Unsure of whether they can politically survive voting for a tax increase to pay for more spending than they presently can afford, state lawmakers are reportedly kicking around a plan to force responsibility for the hard choices onto Michigan residents. Several media reports indicate that voters may be asked to choose between one of two options: Increasing revenue through an expansion of legal gambling, or a permanent state income tax increase of as much as 10 percent.

Like an election behind the old Iron Curtain, these "alternatives" presume the same outcome; in this case more government spending. But if lawmakers want to abdicate responsibility for making tax decisions, then they should also let taxpayers make the call on how much government spending we need. This could be done by adding a third option to any ballot proposal, in the form of a responsible cap on the growth of state spending.

The broad outlines of the rumored plan would have lawmakers "temporarily" hiking the state income tax from 3.9 percent to as high as 4.3 percent, and also approving an as yet ill-defined list of spending reforms, such as changes to public employee benefits. But along with this, legislators would send to the voters a proposal to allow slot machines at horse racing tracks. This additional gambling would reportedly generate $300 million to $500 million in new tax revenue, and if approved by voters would lead to a repeal of the income tax hike. Taxpayers who detest both tax hikes and gambling would have the unsavory choice of picking their poison.

This cagey plot would allow lawmakers to dodge responsibility for the poisoning, but do nothing to arrest the bad habits that brought it about. The ongoing gap between the actual tax revenues and spending desired by government began in 2001. Since then, per-capita spending of state tax dollars has not kept pace with inflation. But it was a far different story a few years earlier. Between the start of Proposal A’s property tax reforms in 1995 and 2001, per capita state spending from state resources increased 26.6 percent, while inflation was just 16 percent. Per capita spending growth totaled $6.5 billion more than inflation for those six years, establishing a spending pace that contributed significantly to the budget problems since then.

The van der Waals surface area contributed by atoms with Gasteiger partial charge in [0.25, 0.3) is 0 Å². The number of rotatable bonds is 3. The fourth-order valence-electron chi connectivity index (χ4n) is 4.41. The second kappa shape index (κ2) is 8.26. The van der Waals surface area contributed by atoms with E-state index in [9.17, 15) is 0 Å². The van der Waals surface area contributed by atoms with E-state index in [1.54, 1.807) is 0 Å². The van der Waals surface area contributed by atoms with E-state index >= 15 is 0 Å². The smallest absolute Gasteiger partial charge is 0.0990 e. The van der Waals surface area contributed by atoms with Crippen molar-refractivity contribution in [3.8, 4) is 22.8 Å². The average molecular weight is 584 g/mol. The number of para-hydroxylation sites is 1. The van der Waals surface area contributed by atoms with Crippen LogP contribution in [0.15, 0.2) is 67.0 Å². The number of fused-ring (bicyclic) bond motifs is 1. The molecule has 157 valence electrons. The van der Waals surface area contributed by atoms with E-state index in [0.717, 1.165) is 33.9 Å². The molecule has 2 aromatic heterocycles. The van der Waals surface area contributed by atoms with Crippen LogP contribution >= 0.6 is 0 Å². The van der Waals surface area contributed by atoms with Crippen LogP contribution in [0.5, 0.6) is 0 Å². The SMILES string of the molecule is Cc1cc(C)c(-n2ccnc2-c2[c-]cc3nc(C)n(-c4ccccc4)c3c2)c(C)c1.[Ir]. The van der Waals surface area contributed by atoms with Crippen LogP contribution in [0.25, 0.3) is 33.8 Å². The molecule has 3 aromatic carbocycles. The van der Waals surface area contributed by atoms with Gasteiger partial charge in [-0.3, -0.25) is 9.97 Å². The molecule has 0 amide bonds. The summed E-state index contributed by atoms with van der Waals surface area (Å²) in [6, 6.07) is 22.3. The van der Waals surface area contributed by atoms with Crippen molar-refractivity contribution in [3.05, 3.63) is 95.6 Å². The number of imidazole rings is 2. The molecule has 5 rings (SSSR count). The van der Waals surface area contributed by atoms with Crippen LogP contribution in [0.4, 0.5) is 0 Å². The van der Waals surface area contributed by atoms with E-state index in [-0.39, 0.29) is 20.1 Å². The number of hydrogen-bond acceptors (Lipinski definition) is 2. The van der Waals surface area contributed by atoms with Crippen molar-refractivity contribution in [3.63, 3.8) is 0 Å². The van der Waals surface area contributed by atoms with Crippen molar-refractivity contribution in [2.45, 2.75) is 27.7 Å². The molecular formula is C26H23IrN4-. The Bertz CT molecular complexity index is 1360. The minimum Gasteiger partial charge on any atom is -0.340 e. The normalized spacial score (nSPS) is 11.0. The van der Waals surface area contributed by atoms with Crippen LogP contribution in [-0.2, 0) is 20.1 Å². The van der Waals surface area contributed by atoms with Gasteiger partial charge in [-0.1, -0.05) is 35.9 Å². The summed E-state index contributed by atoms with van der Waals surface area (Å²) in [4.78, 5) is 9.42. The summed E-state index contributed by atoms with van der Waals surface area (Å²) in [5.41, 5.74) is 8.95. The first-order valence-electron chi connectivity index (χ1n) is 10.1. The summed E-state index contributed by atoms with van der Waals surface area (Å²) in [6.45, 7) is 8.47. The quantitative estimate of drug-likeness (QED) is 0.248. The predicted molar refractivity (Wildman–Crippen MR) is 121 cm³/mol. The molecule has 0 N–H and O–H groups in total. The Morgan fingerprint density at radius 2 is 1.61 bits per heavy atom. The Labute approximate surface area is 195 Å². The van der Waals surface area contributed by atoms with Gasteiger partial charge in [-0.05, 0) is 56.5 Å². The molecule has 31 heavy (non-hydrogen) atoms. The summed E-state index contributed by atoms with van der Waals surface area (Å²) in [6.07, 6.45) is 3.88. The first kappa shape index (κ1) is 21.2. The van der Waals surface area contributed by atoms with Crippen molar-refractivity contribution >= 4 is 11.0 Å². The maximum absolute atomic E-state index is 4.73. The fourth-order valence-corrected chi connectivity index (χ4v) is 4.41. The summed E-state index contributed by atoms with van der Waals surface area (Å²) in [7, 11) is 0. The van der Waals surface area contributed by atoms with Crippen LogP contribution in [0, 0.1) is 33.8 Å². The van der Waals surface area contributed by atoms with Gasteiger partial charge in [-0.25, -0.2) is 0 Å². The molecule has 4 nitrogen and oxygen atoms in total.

If taxpayers must be asked to approve more money for politicians to spend, then the request should come with a reasonable but genuine assurance that government’s spendthrift impulse will be restrained in the future. Such assurance could be a Taxpayer’s Bill of Rights, or TABOR, a constitutional amendment that would restrain annual state spending to the growth of population and inflation. This would peg the price of state government to the real world.

Colorado provides precedent for this sensible spending discipline. Voters there enacted a TABOR in 1992. From 1993 until 2005, state spending was tied to the increases in population and inflation, which provided billions of dollars in tax relief and substantially cushioned the blow when state revenues contracted following the 2001 national recession. The Tax Foundation of Washington, D.C., has estimated that without TABOR, Colorado’s spending-over-revenue "deficit" in 2002 would have ballooned from a very modest $196 million to a "Michigan-esque" $1.1 billion.

While critics howl that TABOR is too restrictive, and does not account for periods when they deem additional state spending to be necessary, Colorado taxpayers have largely disagreed. TABOR allows for voter-approved spending above the cap, but such permission was not granted for the first dozen years after 1993. It took the combination of a tough state recession and an unrelated constitutional mandate requiring education spending higher than inflation for people to open their wallets. In 2005, Colorado voters narrowly approved a five-year "time out" from TABOR’s spending restrictions, allowing government to keep an extra $5.7 billion during the period. TABOR’s big-spending detractors eventually got their pile of money, but still were upset because they had to ask for permission first.

Putting a "tax or gamble" ballot question before Michigan voters will demonstrate that lawmakers don’t trust themselves to keep state government within fiscal guardrails. If this is the case, then they should be honest enough to also hand over to taxpayers the power to set state spending parameters as well. The evidence from Colorado shows that voters can handle it responsibly.

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Kenneth M. Braun is a policy analyst specializing in fiscal and budgetary issues for the Mackinac Center for Public Policy, a research and educational institute headquartered in Midland, Mich. Permission to reprint in whole or in part is hereby granted, provided that the author and the Center are properly cited.

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